The years directly following the Second World War saw a huge transfer of the Caribbean Islands population. It was, in fact, the largest outward movement of people from the British Caribbean Islands, with many thousands ultimately moving to Britain in search of a better life.
The war was a major factor that stimulated migration to England after 1945. Because the British armed forces and the merchant navy were forced to expand considerably, labour shortages became a very real problem on the home front. Women and Irish workers stepped up to fill the gaps, but this was only a partial remedy. Thus, the Empire reached out to its colonies, recruiting thousands of Hondurans and West Indians, among others. Not only were workers recruited for labour on the home front, but 10,000 West Indians were recruited by the Royal Air Force, and thousands more joined the Merchant Navy as well as becoming the workforce keeping the London buses moving.
At the same time, the West Indies had been much neglected and had become the “slum of the Empire” with high levels
of poverty and unemployment. As the war ended and West Indians returned, the men who had fought hard for the Empire knew that there was little opportunity for employment at home.
The men who had been recruited during the war were eligible for repatriation and gratuities. The government made a valiant effort to send many of them home, and about a fifth of the West Indians were repatriated to Jamaica; however, most quickly returned to Britain. Others simply refused to leave Great Britain at all, instead settling in various parts of England and Scotland.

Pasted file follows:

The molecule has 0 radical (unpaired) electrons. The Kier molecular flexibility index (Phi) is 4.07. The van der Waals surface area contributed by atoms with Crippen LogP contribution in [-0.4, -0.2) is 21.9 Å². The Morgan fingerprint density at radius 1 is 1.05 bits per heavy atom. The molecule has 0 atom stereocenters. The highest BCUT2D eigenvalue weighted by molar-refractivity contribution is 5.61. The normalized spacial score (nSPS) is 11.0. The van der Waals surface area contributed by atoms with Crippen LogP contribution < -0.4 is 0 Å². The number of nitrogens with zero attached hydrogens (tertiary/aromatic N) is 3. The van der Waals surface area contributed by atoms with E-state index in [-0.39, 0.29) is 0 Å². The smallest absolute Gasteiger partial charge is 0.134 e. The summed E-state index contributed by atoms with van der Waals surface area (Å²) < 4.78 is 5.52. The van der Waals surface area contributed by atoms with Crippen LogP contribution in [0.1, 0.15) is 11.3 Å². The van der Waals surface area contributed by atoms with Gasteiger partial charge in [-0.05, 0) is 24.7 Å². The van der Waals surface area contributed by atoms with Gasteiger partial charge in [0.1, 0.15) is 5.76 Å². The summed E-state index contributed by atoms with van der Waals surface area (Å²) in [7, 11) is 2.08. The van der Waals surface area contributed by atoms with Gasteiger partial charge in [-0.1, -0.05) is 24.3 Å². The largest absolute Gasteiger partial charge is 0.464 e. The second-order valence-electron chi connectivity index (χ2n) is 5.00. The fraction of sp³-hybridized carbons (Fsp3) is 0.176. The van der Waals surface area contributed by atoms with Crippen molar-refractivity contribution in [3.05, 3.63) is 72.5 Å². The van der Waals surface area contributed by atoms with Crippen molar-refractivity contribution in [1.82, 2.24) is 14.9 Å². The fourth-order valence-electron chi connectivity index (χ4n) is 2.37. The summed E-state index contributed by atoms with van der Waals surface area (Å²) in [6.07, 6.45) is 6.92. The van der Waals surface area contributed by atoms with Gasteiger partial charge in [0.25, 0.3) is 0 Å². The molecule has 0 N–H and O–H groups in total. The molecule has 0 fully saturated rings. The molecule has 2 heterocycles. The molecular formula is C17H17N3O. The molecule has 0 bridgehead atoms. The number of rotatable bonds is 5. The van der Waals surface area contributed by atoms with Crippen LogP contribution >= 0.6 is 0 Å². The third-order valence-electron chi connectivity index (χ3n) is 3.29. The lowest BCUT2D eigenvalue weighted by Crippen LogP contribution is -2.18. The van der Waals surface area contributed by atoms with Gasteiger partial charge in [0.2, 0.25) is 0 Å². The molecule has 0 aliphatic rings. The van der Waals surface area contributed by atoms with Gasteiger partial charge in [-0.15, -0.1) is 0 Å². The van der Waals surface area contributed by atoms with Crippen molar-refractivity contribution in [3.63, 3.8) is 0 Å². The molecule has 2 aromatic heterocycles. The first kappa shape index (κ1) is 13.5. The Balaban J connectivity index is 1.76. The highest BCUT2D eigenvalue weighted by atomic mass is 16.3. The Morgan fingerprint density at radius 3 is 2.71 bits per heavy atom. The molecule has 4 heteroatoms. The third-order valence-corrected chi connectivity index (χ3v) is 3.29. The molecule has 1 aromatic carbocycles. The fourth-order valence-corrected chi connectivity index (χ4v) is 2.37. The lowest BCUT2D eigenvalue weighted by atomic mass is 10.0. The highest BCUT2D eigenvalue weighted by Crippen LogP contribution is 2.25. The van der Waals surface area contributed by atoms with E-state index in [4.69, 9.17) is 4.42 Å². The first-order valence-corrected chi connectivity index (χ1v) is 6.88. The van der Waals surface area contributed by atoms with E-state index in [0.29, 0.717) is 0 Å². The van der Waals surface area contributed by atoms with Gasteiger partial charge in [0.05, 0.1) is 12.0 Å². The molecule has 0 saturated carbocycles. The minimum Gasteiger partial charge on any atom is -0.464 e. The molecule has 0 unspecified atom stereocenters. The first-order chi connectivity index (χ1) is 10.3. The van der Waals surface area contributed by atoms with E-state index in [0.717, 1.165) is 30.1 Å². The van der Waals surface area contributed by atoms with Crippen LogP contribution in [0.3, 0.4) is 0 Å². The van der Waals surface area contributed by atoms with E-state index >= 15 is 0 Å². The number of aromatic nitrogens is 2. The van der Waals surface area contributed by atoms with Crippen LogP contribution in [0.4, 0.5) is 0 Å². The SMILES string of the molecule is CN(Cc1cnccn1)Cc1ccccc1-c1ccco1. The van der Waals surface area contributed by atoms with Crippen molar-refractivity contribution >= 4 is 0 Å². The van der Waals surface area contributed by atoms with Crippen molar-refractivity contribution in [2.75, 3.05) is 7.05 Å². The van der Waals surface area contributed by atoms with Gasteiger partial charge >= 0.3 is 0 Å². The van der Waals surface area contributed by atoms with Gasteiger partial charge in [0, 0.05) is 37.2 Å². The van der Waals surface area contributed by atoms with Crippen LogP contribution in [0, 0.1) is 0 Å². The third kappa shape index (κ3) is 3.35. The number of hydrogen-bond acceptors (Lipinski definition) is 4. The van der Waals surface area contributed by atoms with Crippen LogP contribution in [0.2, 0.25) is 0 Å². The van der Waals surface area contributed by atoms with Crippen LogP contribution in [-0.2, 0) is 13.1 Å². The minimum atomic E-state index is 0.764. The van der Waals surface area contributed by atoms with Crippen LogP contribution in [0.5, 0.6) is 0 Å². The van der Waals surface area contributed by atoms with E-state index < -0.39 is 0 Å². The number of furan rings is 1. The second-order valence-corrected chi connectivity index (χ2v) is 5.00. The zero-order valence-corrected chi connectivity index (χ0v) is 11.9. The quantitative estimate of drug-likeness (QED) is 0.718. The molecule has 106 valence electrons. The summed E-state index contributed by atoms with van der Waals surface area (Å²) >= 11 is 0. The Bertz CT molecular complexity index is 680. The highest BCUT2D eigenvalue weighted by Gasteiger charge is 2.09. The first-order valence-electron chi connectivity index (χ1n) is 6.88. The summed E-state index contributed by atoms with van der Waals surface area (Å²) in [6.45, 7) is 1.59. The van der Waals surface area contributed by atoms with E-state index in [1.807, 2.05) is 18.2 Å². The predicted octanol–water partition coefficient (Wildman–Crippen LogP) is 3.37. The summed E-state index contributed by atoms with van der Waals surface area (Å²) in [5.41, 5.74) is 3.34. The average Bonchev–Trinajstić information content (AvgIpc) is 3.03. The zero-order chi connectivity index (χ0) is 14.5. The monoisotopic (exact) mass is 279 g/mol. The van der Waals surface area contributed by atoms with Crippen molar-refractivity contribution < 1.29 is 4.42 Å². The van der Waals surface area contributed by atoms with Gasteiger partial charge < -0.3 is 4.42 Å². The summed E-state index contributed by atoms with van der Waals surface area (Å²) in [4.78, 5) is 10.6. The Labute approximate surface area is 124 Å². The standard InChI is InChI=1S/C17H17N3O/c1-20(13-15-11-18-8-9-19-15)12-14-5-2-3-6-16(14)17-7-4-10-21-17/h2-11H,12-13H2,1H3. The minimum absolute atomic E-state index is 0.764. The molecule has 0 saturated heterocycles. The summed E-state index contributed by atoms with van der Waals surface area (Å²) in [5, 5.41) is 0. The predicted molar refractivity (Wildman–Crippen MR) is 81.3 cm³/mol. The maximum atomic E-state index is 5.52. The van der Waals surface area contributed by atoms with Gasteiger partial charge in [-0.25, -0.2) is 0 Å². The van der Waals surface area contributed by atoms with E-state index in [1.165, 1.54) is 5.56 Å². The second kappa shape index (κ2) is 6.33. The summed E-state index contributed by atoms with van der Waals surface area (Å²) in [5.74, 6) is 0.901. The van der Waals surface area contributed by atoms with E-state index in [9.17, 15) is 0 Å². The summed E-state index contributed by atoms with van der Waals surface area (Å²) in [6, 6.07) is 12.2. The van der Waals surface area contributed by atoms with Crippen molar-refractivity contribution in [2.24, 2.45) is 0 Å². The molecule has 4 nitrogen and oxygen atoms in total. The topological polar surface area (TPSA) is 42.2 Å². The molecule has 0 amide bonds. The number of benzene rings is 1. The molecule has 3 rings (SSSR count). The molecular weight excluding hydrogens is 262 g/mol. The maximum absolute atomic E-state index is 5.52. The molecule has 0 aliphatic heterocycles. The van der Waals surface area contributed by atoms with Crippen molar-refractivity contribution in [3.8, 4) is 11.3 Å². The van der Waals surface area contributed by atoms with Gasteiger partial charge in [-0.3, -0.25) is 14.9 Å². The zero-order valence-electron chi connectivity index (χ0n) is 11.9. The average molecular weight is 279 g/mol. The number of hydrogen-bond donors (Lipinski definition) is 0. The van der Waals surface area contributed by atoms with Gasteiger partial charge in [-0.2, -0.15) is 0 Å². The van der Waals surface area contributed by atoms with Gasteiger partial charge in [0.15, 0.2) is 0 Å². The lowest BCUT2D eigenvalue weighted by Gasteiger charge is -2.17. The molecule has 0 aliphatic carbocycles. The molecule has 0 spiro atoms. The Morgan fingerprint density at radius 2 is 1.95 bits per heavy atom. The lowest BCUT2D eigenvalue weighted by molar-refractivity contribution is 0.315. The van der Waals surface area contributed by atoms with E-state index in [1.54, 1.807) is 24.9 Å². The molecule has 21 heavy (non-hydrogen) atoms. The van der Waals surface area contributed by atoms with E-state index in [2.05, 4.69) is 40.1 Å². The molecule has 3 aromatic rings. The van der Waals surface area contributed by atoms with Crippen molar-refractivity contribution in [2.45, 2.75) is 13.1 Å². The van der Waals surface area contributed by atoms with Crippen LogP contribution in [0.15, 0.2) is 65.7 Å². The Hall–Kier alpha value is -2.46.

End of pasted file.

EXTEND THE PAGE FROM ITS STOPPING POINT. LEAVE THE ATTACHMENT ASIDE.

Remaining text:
Following the war, Britain was busy rebuilding and was in dire need of labourers. Initially, however, the British government was reluctant to allow migration from the West Indies, preferring instead to invite workers from the European continent. Many, in fact, felt that West Indians would be lazy or would turn to an easy life on the welfare system. Despite a huge influx of Poles and Italians, the need was simply too great and the UK turned to its colonies.
Finally, the decision was made to allow all British subjects entry. It was widely felt that since all subjects of the Empire had contributed equally to the war effort, there shouldn’t be restrictions on certain groups or nationalities.
In 1948, a Jamaican newspaper featured an advertisement stating that 300 places were available on board the ship Windrush, headed for England. Anyone hoping for better career or education prospects was welcome to travel aboard the ship. This voyage, which landed at Tilbury docks on June 21st, 1948, was the beginning of a major migration from the West Indian Islands to Britain. From 1948 to 1955, over 18,000 immigrants had moved from the Caribbean to Britain. The migration did not slow until 1962, by which time over 98,000 West Indians had made Great Britain their new home.
While many of the migrants were simply grateful for the opportunities available to them, most did face substantial challenges. Many were severely limited in their skills, and thus were forced to take low-paying jobs. The housing many migrants inhabited was of the poorest quality, yet they remained and formed a tightly-knit ethnic group with shared cultural, linguistic, and religious traditions. Social prejudice and discrimination was a challenge as well, as many British workers felt that migrants were taking over the job market and causing unemployment.
Fortunately, however, the West Indian migrants soon settled and became valued contributors to the rebuilding efforts. In many ways, they became a replacement population, inhabiting areas that were previously sparsely populated. Ultimately, the huge influx breathed new life and diversity into the British culture – ethnic diversity that is now widely celebrated. It marked a massive change in British society, and was the start of more wide-spread immigration to the UK.